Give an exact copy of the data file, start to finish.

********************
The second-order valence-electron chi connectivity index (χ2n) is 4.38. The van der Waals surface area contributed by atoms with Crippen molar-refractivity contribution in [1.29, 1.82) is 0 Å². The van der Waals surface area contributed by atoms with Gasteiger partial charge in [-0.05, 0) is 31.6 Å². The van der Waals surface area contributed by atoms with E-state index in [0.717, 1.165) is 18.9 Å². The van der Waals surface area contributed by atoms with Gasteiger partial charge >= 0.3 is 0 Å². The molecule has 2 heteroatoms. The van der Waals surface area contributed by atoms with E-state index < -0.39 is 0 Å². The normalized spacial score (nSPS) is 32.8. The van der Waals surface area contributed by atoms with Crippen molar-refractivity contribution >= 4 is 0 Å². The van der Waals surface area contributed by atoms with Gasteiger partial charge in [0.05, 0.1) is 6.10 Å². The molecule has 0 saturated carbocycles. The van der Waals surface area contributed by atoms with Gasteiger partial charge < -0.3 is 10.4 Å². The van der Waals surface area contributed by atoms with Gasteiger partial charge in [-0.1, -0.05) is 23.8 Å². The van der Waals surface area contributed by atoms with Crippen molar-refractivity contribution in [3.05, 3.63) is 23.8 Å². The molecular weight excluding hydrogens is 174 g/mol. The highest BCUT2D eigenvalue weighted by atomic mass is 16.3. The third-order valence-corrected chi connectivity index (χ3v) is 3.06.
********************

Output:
The second-order valence-electron chi connectivity index (χ2n) is 4.38. The van der Waals surface area contributed by atoms with Crippen molar-refractivity contribution in [1.29, 1.82) is 0 Å². The van der Waals surface area contributed by atoms with Gasteiger partial charge in [-0.05, 0) is 31.6 Å². The van der Waals surface area contributed by atoms with E-state index in [0.717, 1.165) is 18.9 Å². The van der Waals surface area contributed by atoms with Gasteiger partial charge >= 0.3 is 0 Å². The molecule has 2 heteroatoms. The van der Waals surface area contributed by atoms with E-state index < -0.39 is 0 Å². The normalized spacial score (nSPS) is 32.8. The van der Waals surface area contributed by atoms with Crippen molar-refractivity contribution >= 4 is 0 Å². The van der Waals surface area contributed by atoms with Gasteiger partial charge in [0.05, 0.1) is 6.10 Å². The molecule has 0 saturated carbocycles. The van der Waals surface area contributed by atoms with Gasteiger partial charge < -0.3 is 10.4 Å². The van der Waals surface area contributed by atoms with Gasteiger partial charge in [-0.1, -0.05) is 23.8 Å². The van der Waals surface area contributed by atoms with Crippen molar-refractivity contribution in [3.05, 3.63) is 23.8 Å². The molecular weight excluding hydrogens is 174 g/mol. The highest BCUT2D eigenvalue weighted by atomic mass is 16.3. The third-order valence-corrected chi connectivity index (χ3v) is 3.06.